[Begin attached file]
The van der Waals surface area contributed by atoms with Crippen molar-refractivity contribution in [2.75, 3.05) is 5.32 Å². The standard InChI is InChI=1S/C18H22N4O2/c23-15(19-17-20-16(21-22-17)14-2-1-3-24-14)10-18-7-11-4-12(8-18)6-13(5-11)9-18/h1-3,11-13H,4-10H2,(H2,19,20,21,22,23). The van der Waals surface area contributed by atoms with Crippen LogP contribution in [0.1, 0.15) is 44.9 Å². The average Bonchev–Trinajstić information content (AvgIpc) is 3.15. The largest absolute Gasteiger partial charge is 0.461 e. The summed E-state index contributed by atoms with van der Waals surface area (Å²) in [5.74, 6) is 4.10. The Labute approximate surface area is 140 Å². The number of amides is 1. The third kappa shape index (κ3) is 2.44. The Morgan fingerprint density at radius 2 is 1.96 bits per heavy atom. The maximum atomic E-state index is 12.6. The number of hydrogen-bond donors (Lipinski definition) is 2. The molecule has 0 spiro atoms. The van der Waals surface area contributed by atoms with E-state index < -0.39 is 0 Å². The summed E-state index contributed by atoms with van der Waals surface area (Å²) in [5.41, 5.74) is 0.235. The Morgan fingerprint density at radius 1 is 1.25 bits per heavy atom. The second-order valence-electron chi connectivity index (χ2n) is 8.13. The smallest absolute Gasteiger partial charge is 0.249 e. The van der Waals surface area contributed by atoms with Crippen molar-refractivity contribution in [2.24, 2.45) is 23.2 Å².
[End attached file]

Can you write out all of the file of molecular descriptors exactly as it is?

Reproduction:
The van der Waals surface area contributed by atoms with Crippen molar-refractivity contribution in [2.75, 3.05) is 5.32 Å². The standard InChI is InChI=1S/C18H22N4O2/c23-15(19-17-20-16(21-22-17)14-2-1-3-24-14)10-18-7-11-4-12(8-18)6-13(5-11)9-18/h1-3,11-13H,4-10H2,(H2,19,20,21,22,23). The van der Waals surface area contributed by atoms with Crippen LogP contribution in [0.1, 0.15) is 44.9 Å². The average Bonchev–Trinajstić information content (AvgIpc) is 3.15. The largest absolute Gasteiger partial charge is 0.461 e. The summed E-state index contributed by atoms with van der Waals surface area (Å²) in [5.74, 6) is 4.10. The Labute approximate surface area is 140 Å². The number of amides is 1. The third kappa shape index (κ3) is 2.44. The Morgan fingerprint density at radius 2 is 1.96 bits per heavy atom. The maximum atomic E-state index is 12.6. The number of hydrogen-bond donors (Lipinski definition) is 2. The molecule has 0 spiro atoms. The van der Waals surface area contributed by atoms with E-state index < -0.39 is 0 Å². The summed E-state index contributed by atoms with van der Waals surface area (Å²) in [5.41, 5.74) is 0.235. The Morgan fingerprint density at radius 1 is 1.25 bits per heavy atom. The second-order valence-electron chi connectivity index (χ2n) is 8.13. The smallest absolute Gasteiger partial charge is 0.249 e. The van der Waals surface area contributed by atoms with Crippen molar-refractivity contribution in [2.24, 2.45) is 23.2 Å².